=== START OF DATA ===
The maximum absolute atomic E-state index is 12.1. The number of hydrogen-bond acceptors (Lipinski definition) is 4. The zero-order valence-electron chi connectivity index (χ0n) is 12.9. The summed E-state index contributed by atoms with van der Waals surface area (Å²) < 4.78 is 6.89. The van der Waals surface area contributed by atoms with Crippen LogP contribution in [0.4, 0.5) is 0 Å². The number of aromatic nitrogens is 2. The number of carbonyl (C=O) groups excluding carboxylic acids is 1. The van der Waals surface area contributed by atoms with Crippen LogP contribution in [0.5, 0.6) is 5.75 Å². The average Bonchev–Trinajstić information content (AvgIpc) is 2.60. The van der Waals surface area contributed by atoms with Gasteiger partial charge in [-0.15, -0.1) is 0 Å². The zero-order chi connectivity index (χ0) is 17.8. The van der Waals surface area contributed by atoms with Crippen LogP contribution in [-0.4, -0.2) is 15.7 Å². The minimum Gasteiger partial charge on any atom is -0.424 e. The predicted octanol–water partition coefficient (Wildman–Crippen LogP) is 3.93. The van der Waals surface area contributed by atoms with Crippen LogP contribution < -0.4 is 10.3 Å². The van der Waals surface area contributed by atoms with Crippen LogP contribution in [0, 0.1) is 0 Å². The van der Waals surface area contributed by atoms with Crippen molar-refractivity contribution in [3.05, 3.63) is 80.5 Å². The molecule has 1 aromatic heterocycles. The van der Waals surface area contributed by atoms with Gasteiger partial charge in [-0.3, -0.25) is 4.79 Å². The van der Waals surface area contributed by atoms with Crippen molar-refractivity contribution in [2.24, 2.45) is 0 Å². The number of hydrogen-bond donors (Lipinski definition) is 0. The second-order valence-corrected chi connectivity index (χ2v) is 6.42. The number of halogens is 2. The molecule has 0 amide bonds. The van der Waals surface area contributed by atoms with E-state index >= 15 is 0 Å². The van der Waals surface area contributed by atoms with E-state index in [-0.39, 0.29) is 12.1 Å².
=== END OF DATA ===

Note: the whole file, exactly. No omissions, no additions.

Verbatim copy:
The maximum absolute atomic E-state index is 12.1. The number of hydrogen-bond acceptors (Lipinski definition) is 4. The zero-order valence-electron chi connectivity index (χ0n) is 12.9. The summed E-state index contributed by atoms with van der Waals surface area (Å²) < 4.78 is 6.89. The van der Waals surface area contributed by atoms with Crippen LogP contribution in [0.4, 0.5) is 0 Å². The number of aromatic nitrogens is 2. The number of carbonyl (C=O) groups excluding carboxylic acids is 1. The van der Waals surface area contributed by atoms with Crippen LogP contribution in [0.5, 0.6) is 5.75 Å². The average Bonchev–Trinajstić information content (AvgIpc) is 2.60. The van der Waals surface area contributed by atoms with Gasteiger partial charge in [-0.15, -0.1) is 0 Å². The zero-order chi connectivity index (χ0) is 17.8. The van der Waals surface area contributed by atoms with Crippen LogP contribution in [-0.4, -0.2) is 15.7 Å². The minimum Gasteiger partial charge on any atom is -0.424 e. The predicted octanol–water partition coefficient (Wildman–Crippen LogP) is 3.93. The van der Waals surface area contributed by atoms with Crippen LogP contribution < -0.4 is 10.3 Å². The van der Waals surface area contributed by atoms with Crippen LogP contribution in [0, 0.1) is 0 Å². The van der Waals surface area contributed by atoms with Crippen molar-refractivity contribution in [3.05, 3.63) is 80.5 Å². The molecule has 1 aromatic heterocycles. The van der Waals surface area contributed by atoms with Gasteiger partial charge in [-0.3, -0.25) is 4.79 Å². The van der Waals surface area contributed by atoms with Crippen molar-refractivity contribution in [2.24, 2.45) is 0 Å². The number of hydrogen-bond donors (Lipinski definition) is 0. The second-order valence-corrected chi connectivity index (χ2v) is 6.42. The number of halogens is 2. The molecule has 0 amide bonds. The van der Waals surface area contributed by atoms with E-state index >= 15 is 0 Å². The van der Waals surface area contributed by atoms with E-state index in [-0.39, 0.29) is 12.1 Å².